11 Ways to Adapt Your Business for Delivery
Today, many people choose to stream movies in their living room over making a trip to the theater— just like many people reach for their phones to order food delivery over dining out. “This tendency for people to want to remain in their own environment while eating their food is not going away,” says Karen Malody, FCSI, owner of Culinary Options.
The stats are staggering. Twenty-one percent of consumers are ordering more delivery now than they were two years ago, according to Technomic’s 2018 Takeout & Off-Premise Consumer Trend Report. And people are relying on third-party delivery services more than ever: For the nation’s Top 5 third-party delivery companies— Door-Dash, GrubHub, UberEats, Postmates and Caviar, in that order—monthly sales reached $1.28 billion in May 2019, a year-over-year change of 50.4%.
Food delivery is growing beyond restaurants, too. For example, B&I clients are increasingly looking at providing the convenience of delivery to employees on premise, says Russ Benson, founder and CEO of DayOne Hospitality Consulting, which works with noncommercial operators in corporate dining, colleges and universities, and healthcare. “If you allow an external third party to come in, say DoorDash or whatever, now there is that gray area of how long did the food sit in the car … can they get through security and all of those other tripwires,” he says. “That makes you say, hey, our on-site operator who is already badged, approved and in the space, could they provide delivery?”
Whether you sign on with a third-party delivery provider or offer some extent of delivery service yourself, it’s important to make sure your operation is prepared for the switch. “People say, ‘Well sure, we’ll sign up with GrubHub and they’ll just come in and get the food,’” Malody says. “Then it hits you: Oh my gosh. I didn’t think through any of the logistics of how this is going to work.”
Read on for tips from foodservice consultants on how to get set up for success.
1. Crunch the numbers
Before investing time and money into better outfitting your operation for delivery, Malody advises operators to think critically about whether it makes sense financially. “You have to look at the packaging and the cost of that, which is not a small factor—on top of the fact that you’re already letting go of 25%-30% of your profit every time that goes to a third party,” Malody says. “You have to do a real cost-benefit analysis as to whether or not the potential increase in top-line sales is really going to drop anything specific to your bottom line, and that takes some real math work,” she says. “Don’t just say, ‘Hey, let’s do this’ unless you’ve done your diligence.”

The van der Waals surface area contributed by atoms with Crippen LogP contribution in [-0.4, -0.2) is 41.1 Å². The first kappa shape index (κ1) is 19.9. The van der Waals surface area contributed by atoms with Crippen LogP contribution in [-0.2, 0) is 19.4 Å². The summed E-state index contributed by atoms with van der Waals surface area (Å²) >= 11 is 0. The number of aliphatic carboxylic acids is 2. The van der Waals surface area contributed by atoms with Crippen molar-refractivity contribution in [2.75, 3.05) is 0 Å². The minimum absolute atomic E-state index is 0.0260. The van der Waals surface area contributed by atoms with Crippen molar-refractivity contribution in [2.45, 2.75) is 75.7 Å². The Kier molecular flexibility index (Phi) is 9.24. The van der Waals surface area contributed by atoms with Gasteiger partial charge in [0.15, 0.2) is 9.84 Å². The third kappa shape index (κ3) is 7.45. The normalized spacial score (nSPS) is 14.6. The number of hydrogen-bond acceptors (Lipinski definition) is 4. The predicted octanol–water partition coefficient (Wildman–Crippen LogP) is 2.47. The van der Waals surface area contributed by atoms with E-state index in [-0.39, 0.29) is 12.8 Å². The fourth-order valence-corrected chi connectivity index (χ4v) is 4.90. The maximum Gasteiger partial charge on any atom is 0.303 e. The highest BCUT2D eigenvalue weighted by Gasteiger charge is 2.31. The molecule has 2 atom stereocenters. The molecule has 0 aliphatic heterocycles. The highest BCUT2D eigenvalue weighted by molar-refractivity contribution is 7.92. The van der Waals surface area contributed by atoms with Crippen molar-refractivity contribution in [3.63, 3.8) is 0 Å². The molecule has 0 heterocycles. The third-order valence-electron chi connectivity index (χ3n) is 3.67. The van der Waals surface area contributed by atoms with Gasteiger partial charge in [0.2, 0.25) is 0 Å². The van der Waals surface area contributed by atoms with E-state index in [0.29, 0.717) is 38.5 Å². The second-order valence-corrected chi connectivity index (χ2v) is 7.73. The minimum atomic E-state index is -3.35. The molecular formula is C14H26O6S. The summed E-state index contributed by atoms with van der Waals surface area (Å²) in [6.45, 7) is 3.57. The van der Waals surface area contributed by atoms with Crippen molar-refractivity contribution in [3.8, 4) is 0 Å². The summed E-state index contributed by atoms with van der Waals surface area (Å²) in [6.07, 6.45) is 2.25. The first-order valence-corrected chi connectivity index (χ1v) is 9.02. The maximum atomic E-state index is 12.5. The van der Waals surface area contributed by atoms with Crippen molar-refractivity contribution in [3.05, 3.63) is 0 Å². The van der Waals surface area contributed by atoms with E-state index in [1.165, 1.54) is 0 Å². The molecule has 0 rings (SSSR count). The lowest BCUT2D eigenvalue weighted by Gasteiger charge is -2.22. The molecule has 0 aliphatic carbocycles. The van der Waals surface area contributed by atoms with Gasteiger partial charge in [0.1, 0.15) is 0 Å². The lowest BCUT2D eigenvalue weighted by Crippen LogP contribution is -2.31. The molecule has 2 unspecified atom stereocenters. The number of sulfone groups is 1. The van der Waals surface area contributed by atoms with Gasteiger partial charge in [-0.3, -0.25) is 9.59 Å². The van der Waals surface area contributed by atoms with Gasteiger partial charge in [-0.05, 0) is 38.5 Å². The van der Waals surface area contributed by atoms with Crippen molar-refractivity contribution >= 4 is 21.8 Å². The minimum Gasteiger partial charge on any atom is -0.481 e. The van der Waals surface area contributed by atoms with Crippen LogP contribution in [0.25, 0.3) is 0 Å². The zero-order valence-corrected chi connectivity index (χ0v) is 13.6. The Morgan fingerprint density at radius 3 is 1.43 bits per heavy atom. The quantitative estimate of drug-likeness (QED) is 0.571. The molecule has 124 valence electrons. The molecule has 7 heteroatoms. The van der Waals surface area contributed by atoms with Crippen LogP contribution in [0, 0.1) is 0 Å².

2. Delivery-proof your menu
“If you’re introducing the delivery process, the most important thing is the menu has to be engineered accordingly,” Benson says. That might mean eliminating types of foods or preparations that just aren’t doable for even the speediest of delivery drivers, such as fried foods with toppings like loaded fries or nachos. “Not all food travels well,” Malody says. “You have to assure the customer that by the time the food gets to them, it will be in the best shape possible, and not everything on the menu is going to be deliverable.”
3. Try tamper-proof containers
A recent study conducted by US Foods reveals that 28% of delivery drivers polled admitted to taking food from a delivery order. Malody suggests investing in tamper-proof packaging to give customers the peace of mind that their food has been untouched as it traveled from the kitchen to their living room. Tamper-evident plastic containers for cold meals such as salads, side dishes or sandwiches are one option; another is replacing standard paper or plastic bags with tamper-proof bags, such as those made by Seal 2 Go and Delivery Safe, Malody says. “Once you put the food in this bag and seal it, it is tamper-proof, so if in any way it has been opened or manhandled in delivery, [the customer] will know,” she says. Another minimal-investment option is sealing your existing packaging with branded stickers or tape.
4. Designate a dedicated makeline
If your delivery volume is large enough to warrant a second makeline, it will pay off with ease of operation. “What can happen easily is the kitchen simply cannot handle the dining-in volume at peak hours as well as delivery, as they’re going to tend to be hitting at the same time,” Malody says. Packaging takeout orders slows the line down, she says. “And this is why in the larger groups—they tend to have the money to do it—the Chipotles and the Paneras actually set up separate lines just to handle just those orders.”
Benson recently worked with a large Seattle-based company to introduce a made-to-order salad program turning out 150 to 200 salads daily for takeout or delivery. “We had to make sure that we dedicated a space that could handle that prep in the back-of-house,” Benson says. So they rearranged some tables for ease of plating and packaging. Additionally, they carved out space for some large reach-in coolers (relocated from other sites that no longer needed them) by removing seating near the entrance of the cafe.
5 Prep ahead for success